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New AirPort looks show higher power, WD Caviar Green

updated 10:55 am EDT, Sat June 25, 2011

AirPort Extreme 2011 ups power, goes green

A pair of looks at the upgraded AirPort Extreme and Time Capsule has shown more upgrades and changes than first thought, including a slightly misleading view of the hard drive. One breakdown shared between AppleInsider and iFixit has shown that the new AirPort Extreme and presumably Time Capsule output about 2.8 times more power, at 392.64mW, than the previous version. A test wasn't immediately possible, but the potential existed for as much as a 60 percent range boost, though only in ideal conditions.

With the Time Capsule, however, a teardown has shown that the hard drive isn't quite what was claimed. Apple touts the hard drive as "server grade" but was found by MacBidouille to be using a Western Digital Caviar Green drive, an off-the-shelf disk meant for home computers and media servers. If Apple had gone directly to a server drive, it would have chosen the RE4-GP, a rough parallel in WD's lineup.

The Green is nonetheless more suited to the purposes of an always-on network storage drive with a dynamic spin speed meant to conserve power and keep the drive running at all times. Few functional differences also exist between the Caviar Green and the RE4-GP. Apple has most likely chosen the consumer drive to get the option of a 3TB disk where the RE4 line peaks at 2TB.

by MacNN Staff



  1. hayesk

    Joined: Dec 1969



    Has anyone purchased one of these yet? I'd like to know if the increased power is due to a new antenna configuration that lets it support 450Mbps on 802.11n.

  1. bjojade

    Joined: Dec 1969


    Price justification

    It's amazing that Apple can justify a $200 price difference between the 2tb and 3tb models. The cost of a 3tb Green drive is $140 at The 2tb drives are around $80, so the retail value difference between the two is about $60. A price of $299/$399 would make much more sense than $299/$499.

    I wonder if you could simply buy the 2tb model and open it and put in your own 3tb drive.

  1. KristerBister

    Joined: Dec 1969


    Add drive to TC

    No need to replace internal drive. Just add another one externally to your TC.

  1. Paul Huang

    Joined: Dec 1969


    Wow, I didn't know all along that...

    Server-grade drives were half the price of the _other_ type.

  1. facebook_Hero

    Via Facebook

    Joined: Jun 2011


    Great drives!

    I am using these here in Nepal, as basically that's all there is. I initially thought these would be bad drives based on internet reviews, but based on actual use, they are totally silent, stay cool in the summer, and so far - knock on platters - reliable. They are also extremely lightweight compared to same size seagates, which I was using before.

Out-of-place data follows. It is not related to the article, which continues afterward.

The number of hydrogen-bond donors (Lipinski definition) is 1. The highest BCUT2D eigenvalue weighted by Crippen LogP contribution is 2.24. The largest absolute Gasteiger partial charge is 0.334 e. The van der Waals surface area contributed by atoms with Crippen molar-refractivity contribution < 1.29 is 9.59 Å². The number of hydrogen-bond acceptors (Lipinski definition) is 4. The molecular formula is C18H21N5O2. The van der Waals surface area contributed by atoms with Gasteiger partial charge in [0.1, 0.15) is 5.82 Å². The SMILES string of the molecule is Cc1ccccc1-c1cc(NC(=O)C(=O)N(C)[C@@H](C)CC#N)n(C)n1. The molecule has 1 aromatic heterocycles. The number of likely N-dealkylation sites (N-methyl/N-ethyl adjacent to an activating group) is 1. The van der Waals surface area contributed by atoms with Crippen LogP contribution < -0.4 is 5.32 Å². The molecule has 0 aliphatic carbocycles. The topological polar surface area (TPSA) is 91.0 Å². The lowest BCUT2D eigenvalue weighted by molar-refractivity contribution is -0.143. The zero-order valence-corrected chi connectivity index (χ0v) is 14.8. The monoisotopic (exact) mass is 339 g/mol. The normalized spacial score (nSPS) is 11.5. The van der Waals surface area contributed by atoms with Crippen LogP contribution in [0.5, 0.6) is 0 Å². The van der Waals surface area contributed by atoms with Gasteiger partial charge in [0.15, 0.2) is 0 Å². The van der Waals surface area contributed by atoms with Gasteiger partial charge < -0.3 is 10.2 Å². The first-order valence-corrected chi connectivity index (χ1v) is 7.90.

1. testudo

    Joined: Dec 1969


    Re; Great drives

    They're not bad drives, but they are not suitable for start-up disks, in my experience. I had a green drive in my Mac and there were huge pauses at times, which turned out to be the disk spinning up.

    good for second drives, though, especially for holding media or doing backups.

  1. testudo

    Joined: Dec 1969


    Re: Add drive to TC

    No need to replace internal drive. Just add another one externally to your TC.

    Yeah, nothing like ruining Apple's clean lines and styling by sticking an ugly external drive next to it, adding a boatload of cabling and power as well.

  1. BuzzMega

    Joined: Dec 1969


    Meaning of life

    Life in this case has to do with the meaning of the term "server-grade". As I understand it, this is an ever-shifting specification that is meant to suggest a performance capability over the life of the drive.

    When drives achieved a million-hour MTBF (mean time before failure) performance rating, the hard disks at that moment were comfortably "server-grade" meaning that they would just keep going, and going, and going... A million hours is 114 years.

    Today's Caviar Green drives appear to live up to this standard, but of course there are even better, potentially longer lasting drives in the Western Digital catalog. Ones that they deem to be "server-grade" by a more recent benchmark and/or standard. Okay, let's say the MTBF has doubled. Do I feel gypped when I get a drive that's "only" going to serve me for the next, say, five years with 2280% confidence, versus one with 4560% confidence?

    If the term "server-grade" is left up to the drive manufacturers, rather than being a rough approximation of the million hour benchmark, then every single new drive that bests previous products can be validly be denigrated as being "mere" consumer quality.

    I say let any drive with over a 0.5 million hour MTBF join the server-grade community. Or let us all agree to smash anybody who doesn't ship only the latest, greatest model and call them the goat.

  1. Jittery Jimmy

    Joined: Dec 1969


    Server grade, yes. Server drive, no.

    Remember that server drives are designed to last a long time ... in a server. That means in a rack, in a data center, where the drive is never, ever moved. Where power is clean. And where the drive will likely never be spun down until it's retired.

    In contrast, the drive in an Airport has to have much better shock absorbing properties, and will likely see far more than one spin-down over its service life than any server drive.

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